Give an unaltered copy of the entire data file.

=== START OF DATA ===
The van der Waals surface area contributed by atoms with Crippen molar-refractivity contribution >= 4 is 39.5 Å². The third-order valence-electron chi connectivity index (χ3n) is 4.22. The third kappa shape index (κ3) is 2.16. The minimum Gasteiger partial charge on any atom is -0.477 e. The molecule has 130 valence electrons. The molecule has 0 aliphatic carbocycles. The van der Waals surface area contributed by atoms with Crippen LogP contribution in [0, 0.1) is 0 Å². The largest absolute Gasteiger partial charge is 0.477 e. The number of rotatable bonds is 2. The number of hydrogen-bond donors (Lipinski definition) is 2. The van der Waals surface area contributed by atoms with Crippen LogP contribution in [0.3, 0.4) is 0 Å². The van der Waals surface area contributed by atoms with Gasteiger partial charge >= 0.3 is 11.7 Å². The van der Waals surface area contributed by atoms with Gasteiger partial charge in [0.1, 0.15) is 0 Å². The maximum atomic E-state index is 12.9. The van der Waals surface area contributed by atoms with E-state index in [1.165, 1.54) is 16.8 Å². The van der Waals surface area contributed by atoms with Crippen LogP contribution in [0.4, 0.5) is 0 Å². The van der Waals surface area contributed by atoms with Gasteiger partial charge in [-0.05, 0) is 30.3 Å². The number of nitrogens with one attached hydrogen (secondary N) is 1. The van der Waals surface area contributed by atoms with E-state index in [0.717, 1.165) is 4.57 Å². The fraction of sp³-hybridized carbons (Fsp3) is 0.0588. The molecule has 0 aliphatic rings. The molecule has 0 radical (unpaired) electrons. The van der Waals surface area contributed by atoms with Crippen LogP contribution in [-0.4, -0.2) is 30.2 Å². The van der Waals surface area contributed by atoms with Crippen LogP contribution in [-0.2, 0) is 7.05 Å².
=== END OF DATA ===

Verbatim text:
The van der Waals surface area contributed by atoms with Crippen molar-refractivity contribution >= 4 is 39.5 Å². The third-order valence-electron chi connectivity index (χ3n) is 4.22. The third kappa shape index (κ3) is 2.16. The minimum Gasteiger partial charge on any atom is -0.477 e. The molecule has 130 valence electrons. The molecule has 0 aliphatic carbocycles. The van der Waals surface area contributed by atoms with Crippen LogP contribution in [0, 0.1) is 0 Å². The largest absolute Gasteiger partial charge is 0.477 e. The number of rotatable bonds is 2. The number of hydrogen-bond donors (Lipinski definition) is 2. The van der Waals surface area contributed by atoms with Crippen LogP contribution in [0.3, 0.4) is 0 Å². The van der Waals surface area contributed by atoms with Gasteiger partial charge >= 0.3 is 11.7 Å². The van der Waals surface area contributed by atoms with Gasteiger partial charge in [0.1, 0.15) is 0 Å². The maximum atomic E-state index is 12.9. The van der Waals surface area contributed by atoms with E-state index in [1.165, 1.54) is 16.8 Å². The van der Waals surface area contributed by atoms with Crippen LogP contribution in [0.4, 0.5) is 0 Å². The van der Waals surface area contributed by atoms with Gasteiger partial charge in [-0.05, 0) is 30.3 Å². The number of nitrogens with one attached hydrogen (secondary N) is 1. The van der Waals surface area contributed by atoms with E-state index in [0.717, 1.165) is 4.57 Å². The fraction of sp³-hybridized carbons (Fsp3) is 0.0588. The molecule has 0 aliphatic rings. The molecule has 0 radical (unpaired) electrons. The van der Waals surface area contributed by atoms with Crippen LogP contribution in [-0.4, -0.2) is 30.2 Å². The van der Waals surface area contributed by atoms with Crippen LogP contribution in [-0.2, 0) is 7.05 Å².